Gertrude Jekyll – Landscape Gardener and Craftswoman
15 May to 8 September 2013
The Lightbox Gallery in Woking has hosted this summer a high calibre exhibition on Gertrude Jekyll, an exhibition designed to show the huge breadth of her talents encompassing not only gardens, but as a painter, woodcarver, silversmith, embroiderer, interior designer, photographer, author, journalist and conservator.
The exhibition was in 3 sections. The first focussed on her early life and family as well as an artist, applied art designer and decorator. One was delighted to see examples of her watercolours, many from her travels in Italy, France and particularly Algiers, all now held by The Surrey History Centre, but of particular interest were some treasures never exhibited before. We saw a huge (one of three) fine silk embroidered wall panel in a design of intertwining flowers and foliage in shades of gold, designed for the Duke of Westminster at Eaton Hall but now privately owned; an embroidered crewel work bedspread, original Munstead glasses, a repoussée work letter book – all loaned from Jekyll family members, and even the Witley church silver patten that features in Miss Jekyll’s own photograph in Home and Garden, just by way of example.
Section 2 was devoted to Gardens and Garden design – more familiar to us, but Trust members would have enjoyed the small Lutyens sketchbook for 1893 with preliminary drawings of Munstead Wood complete with Miss Jekyll reposing in front of her oak door. Also the Lindley Library lent two charming letters from her to William Robinson, one sending him a pair of boots (so marked on the parcel ‘in case the staff take them for fresh flowers and place them in water’).
Finally Section 3 concentrated on Miss Jekyll’s writings as author and journalist, her photography and her work for conservation. It is always a pleasure to see Sir William Nicholson’s two paintings united of both Miss Jekyll herself and her boots, together with the original boots and her small desk. There were examples of first editions of all her books but particularly a copy of the weekly journal ‘The Garden’ for 1904 open at a page showing her design for a Munstead basket but also the frontispiece which reminds us that in 1904 she was joint editor of this journal with E.T.Cook, not a task to be undertaken lightly. Focussing on conservation we saw the original handwritten manuscript of Old West Surrey together with examples from the 3000 photographic plates she exposed to provide the 314 illustrations, all developed by herself in her own dark room at Munstead Wood. This book was also published in 1904 to encourage the conservation of both buildings and artefacts of the area, samples of the latter shown from her collection given to Guildford Museum.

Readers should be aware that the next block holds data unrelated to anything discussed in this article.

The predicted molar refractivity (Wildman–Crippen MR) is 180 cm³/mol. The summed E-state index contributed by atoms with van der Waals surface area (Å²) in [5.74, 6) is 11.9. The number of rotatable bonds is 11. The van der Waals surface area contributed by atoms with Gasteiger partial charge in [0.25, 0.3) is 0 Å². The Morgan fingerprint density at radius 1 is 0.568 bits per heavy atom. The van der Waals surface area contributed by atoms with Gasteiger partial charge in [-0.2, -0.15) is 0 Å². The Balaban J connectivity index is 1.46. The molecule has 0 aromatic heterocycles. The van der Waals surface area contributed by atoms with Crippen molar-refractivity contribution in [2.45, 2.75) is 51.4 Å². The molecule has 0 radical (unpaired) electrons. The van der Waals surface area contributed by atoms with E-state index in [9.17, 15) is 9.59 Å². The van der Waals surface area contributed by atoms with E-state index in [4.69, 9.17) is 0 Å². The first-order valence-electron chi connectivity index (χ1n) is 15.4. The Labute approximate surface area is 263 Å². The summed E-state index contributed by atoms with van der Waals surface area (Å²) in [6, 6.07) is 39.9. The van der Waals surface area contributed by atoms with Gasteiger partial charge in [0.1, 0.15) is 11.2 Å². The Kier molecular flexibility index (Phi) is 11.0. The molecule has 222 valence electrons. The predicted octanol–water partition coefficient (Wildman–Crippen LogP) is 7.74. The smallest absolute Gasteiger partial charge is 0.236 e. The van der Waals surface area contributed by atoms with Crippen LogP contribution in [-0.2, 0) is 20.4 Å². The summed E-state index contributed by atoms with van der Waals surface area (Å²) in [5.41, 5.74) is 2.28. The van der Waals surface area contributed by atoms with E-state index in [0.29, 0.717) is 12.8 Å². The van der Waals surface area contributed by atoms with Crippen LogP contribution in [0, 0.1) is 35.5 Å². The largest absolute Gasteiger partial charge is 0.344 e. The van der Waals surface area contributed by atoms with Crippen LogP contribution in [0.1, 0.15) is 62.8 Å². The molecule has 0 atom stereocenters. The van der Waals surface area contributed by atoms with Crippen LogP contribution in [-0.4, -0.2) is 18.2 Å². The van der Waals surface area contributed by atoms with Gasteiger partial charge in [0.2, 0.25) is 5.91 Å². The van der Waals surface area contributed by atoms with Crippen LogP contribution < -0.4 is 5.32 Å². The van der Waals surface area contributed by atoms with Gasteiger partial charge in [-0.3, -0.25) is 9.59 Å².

To conclude, in those rare moments of relaxation, we saw three decoupage panels Gertrude Jekyll made from old seed packets and nursery catalogues formed into delightful floral scenes, as well as an example of one of her fine shell pictures, a hobby she continued late in life.
My only regret is that both time and lack of finance prevented the publication of a catalogue of this memorable exhibition.